It’s a fair question: How were Israelites saved in the Old Testament? The rationale behind the question mostly stems from the fact that we, as New Testament believers, can look back at the Person and Work of Jesus for our salvation. However, what if you lived during a time when Jesus hadn’t arrived, namely, the period of the Old Testament? Were you saved by your obedience to the Law? Did God just give everyone a “free pass” until Christ arrived? How did salvation work for those who were still waiting for the gospel of Jesus?
One of my favorite responses to this question is from Old Testament and Biblical Theology scholar Graeme Goldsworthy. In his must-read work Gospel and Kingdom he writes:
From man’s point of view we see the Scriptures unfold a step-by-step process until the gospel is reached as the goal. But from God’s point of view we know that the coming of Christ to live and to die for sinners was the pre-determined factor even before God made the world. We must not think of God trying first one plan and then another until he came up with the perfect way of salvation. The gospel was pre-ordained so that at the exact and perfect time God sent forth his Son into the world.
In the meantime, until that perfect ‘fulness of time’ should be reached, God graciously provided a progressive revelation of the Christ event. These prefigurements of the gospel had two purposes. First, this progressive revelation led man gently to the full light of truth. Secondly, it provided the means whereby the Old Testament believer embraced the gospel before it was fully revealed. The Old Testament believer who believed the promises of God concerning the shadow was thus enabled to grasp the reality. It was by Christ that the saints of Israel were saved, for such is the unity of the successive stages of revelation that, by embracing the shadow, the believer embraced the reality. Only in this way can we account for the ‘unity expressions’ of the New Testament which speak of Old Testament believers as hearing the gospel, seeing Christ, or hoping for a heavenly Kingdom.[ref]Gospel and Kingdom, 125-126.[/ref]
Goldsworthy’s answer is one worth committing to memory. How were Old Testament saints saved? By Christ! But how could Christ save those who lived centuries before the Cross? Because God gave his people types, symbols, and experiences that progressively pointed to the arrival of Christ. They were intentionally given the shadow of things which one day would blossom into reality. And so, salvation came to Old Testament individuals who embraced the “shadow” of the One we, as New Testament believers, now see clearly in the light.
16 thoughts on “How Were Old Testament Saints Saved?”
Do you feel that this gives room for those who have never heard the gospel in its entirety in certain nations of the world to be saved as God reveals shadows and symbols or just OT saints in particular?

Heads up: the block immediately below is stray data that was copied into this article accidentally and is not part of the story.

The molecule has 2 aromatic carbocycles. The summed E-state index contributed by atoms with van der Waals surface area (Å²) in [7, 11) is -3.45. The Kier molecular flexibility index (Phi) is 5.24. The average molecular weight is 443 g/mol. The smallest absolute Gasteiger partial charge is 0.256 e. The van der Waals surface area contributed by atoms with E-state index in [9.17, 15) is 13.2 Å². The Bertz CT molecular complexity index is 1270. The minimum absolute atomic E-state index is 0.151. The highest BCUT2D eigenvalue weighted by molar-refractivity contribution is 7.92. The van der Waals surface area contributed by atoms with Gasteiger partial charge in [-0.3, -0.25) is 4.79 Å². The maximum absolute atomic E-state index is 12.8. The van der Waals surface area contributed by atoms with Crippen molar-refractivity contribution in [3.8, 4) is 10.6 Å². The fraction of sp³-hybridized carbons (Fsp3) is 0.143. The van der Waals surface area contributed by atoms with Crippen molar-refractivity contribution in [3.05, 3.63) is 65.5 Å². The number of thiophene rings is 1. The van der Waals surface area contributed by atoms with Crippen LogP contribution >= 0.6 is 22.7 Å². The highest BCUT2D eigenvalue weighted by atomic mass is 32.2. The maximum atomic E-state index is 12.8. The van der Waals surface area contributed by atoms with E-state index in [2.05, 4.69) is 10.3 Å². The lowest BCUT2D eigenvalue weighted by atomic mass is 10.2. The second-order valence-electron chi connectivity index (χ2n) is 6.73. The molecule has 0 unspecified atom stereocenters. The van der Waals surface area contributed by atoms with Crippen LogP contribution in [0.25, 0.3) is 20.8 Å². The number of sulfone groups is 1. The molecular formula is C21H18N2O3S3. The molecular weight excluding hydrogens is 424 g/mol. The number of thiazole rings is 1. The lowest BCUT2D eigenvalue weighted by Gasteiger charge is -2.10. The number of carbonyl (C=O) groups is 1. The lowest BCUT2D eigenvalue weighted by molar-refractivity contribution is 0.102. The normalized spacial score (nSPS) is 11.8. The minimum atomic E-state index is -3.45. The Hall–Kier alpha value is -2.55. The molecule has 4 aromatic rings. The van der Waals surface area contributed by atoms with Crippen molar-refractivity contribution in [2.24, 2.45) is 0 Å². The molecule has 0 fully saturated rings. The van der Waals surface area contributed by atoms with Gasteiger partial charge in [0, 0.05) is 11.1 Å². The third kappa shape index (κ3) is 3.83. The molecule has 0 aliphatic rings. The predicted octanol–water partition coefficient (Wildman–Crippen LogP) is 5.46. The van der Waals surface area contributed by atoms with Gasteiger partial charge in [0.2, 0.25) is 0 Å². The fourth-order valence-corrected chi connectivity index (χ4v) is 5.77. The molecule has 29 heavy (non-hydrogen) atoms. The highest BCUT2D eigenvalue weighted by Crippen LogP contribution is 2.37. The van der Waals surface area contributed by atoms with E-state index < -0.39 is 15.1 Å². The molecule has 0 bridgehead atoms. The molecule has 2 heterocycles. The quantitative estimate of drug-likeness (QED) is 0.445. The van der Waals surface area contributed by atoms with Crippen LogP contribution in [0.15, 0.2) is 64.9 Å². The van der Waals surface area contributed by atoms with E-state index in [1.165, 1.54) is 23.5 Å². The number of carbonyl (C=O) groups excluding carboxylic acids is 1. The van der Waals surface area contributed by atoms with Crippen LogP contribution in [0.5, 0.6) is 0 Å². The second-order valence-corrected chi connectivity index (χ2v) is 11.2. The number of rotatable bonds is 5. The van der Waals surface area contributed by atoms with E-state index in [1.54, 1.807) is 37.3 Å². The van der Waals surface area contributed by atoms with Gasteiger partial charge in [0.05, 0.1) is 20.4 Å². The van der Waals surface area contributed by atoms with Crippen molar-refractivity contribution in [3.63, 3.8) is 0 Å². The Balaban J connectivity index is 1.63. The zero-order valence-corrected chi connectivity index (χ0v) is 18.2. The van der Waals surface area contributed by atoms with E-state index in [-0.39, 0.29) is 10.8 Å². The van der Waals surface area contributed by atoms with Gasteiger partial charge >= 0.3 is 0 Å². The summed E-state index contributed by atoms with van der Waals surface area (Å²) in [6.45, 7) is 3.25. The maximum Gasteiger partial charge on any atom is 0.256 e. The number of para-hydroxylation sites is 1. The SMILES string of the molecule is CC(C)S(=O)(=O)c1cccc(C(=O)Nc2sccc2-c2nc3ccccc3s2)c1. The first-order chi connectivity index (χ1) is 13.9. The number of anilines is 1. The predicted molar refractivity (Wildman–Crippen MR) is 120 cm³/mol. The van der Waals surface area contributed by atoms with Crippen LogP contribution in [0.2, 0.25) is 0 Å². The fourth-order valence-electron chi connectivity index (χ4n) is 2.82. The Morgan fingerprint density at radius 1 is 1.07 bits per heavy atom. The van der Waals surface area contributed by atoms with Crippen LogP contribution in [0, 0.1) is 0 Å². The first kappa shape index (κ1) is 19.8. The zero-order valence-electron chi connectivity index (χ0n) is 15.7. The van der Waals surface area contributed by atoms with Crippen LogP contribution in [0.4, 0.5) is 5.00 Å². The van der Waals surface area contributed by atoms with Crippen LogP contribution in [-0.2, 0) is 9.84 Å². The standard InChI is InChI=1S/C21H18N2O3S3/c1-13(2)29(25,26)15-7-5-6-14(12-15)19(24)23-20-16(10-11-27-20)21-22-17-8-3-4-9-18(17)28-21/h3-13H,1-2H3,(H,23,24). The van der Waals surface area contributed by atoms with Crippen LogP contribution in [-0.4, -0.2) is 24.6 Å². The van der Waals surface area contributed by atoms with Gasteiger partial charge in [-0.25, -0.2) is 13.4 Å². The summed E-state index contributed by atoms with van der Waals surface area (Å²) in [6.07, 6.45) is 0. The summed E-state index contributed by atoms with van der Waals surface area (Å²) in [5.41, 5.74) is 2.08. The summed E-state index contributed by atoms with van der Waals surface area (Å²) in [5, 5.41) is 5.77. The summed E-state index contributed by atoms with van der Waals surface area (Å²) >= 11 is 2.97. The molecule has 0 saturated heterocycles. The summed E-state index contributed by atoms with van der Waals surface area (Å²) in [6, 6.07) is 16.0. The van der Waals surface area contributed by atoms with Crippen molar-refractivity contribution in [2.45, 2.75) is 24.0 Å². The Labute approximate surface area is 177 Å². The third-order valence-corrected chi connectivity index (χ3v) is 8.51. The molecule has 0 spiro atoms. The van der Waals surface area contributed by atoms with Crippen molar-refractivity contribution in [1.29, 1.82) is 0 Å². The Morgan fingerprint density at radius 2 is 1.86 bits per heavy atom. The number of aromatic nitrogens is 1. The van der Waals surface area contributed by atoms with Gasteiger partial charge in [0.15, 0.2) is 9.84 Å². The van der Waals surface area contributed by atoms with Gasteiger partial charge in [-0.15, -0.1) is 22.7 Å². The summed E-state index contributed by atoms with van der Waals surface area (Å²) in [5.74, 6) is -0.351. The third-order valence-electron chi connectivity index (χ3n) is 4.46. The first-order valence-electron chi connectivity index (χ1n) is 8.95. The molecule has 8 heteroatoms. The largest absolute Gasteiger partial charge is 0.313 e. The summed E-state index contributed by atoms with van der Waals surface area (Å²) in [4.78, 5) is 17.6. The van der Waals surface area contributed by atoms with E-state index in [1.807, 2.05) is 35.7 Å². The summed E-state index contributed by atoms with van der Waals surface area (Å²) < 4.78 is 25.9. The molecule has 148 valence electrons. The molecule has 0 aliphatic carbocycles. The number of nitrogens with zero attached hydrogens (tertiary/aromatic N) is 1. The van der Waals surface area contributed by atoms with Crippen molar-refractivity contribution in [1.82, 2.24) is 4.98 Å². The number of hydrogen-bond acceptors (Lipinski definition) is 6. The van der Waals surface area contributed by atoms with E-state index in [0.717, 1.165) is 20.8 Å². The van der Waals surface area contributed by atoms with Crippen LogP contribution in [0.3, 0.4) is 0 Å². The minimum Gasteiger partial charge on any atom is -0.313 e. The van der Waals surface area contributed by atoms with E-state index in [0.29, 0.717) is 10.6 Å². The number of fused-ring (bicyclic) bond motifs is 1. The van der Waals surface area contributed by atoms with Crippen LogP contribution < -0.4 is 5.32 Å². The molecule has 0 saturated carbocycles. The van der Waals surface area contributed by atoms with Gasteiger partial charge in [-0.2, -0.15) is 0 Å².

Kort, this addresses OT saints in particular. Now, many would say you can include everyone else you mentioned in that picture as well, while others would be more cautious to do so. Either way, it’s a great question that this post doesn’t address directly. Maybe a future post. 😉
How were OT people saved? The same way we are saved: by grace thru faith in Christ. If we look backward 2,000 years and believe that the historical events there can transcend time and space to have an effect on my life today, why can’t we believe that people who lived 2,000 BC can look forward in time and believe that the historical events to come can transcend time and space to have an effect on their life then? All are saved by grace thru faith in Jesus Christ. He is the (only) Way, the (only) Truth, the (only) Life.
So Brad, I’m assuming you’re agreeing with me (and Goldsworthy)?
I agree with you and Goldsworthy, but what was the role of the Holy Spirit in the saints of the OT. If they were dead in their trespasses and needed to be regenerated by the Spirit before receiving and embracing Christ (reformed ordo salutis), did the spirit regenerate them without dwelling within them? If so, then what led them in repentance when they sinned, and how did they become more Christlike w/o the indwelling Spirit? Did the Spirit dwell within them? If so, then why does Christ promise another helper? Why is it so dramatic for the Spirit to fall on the disciples and the 3000 at Pentecost?
(I’m asking honestly- no pretense)
James Hamilton’s “God’s Indwelling Presence” is all about that, tjb. He concludes that OT saints were regenerated, but were not permanently indwelt as NT saints are.
I have tended to answer this question from Romans 4, which alludes to Genesis 15. Abraham was credited righteousness by faith. He simply trusted God’s promises. It was by God’s favour he was saved. I don’t think this is at odds with Graham’s comments for God’s promises are Yes in Christ (2 Co 1:19-20).Please be kind to share your own insights in response to what I said.
The Book of Hebrews tells us all about how the Old Testament was a shadow pointing forward to the fullness of Christ. Goldsworthy gets it exactly right when he says, “… by embracing the shadow, the believer embraced the reality.”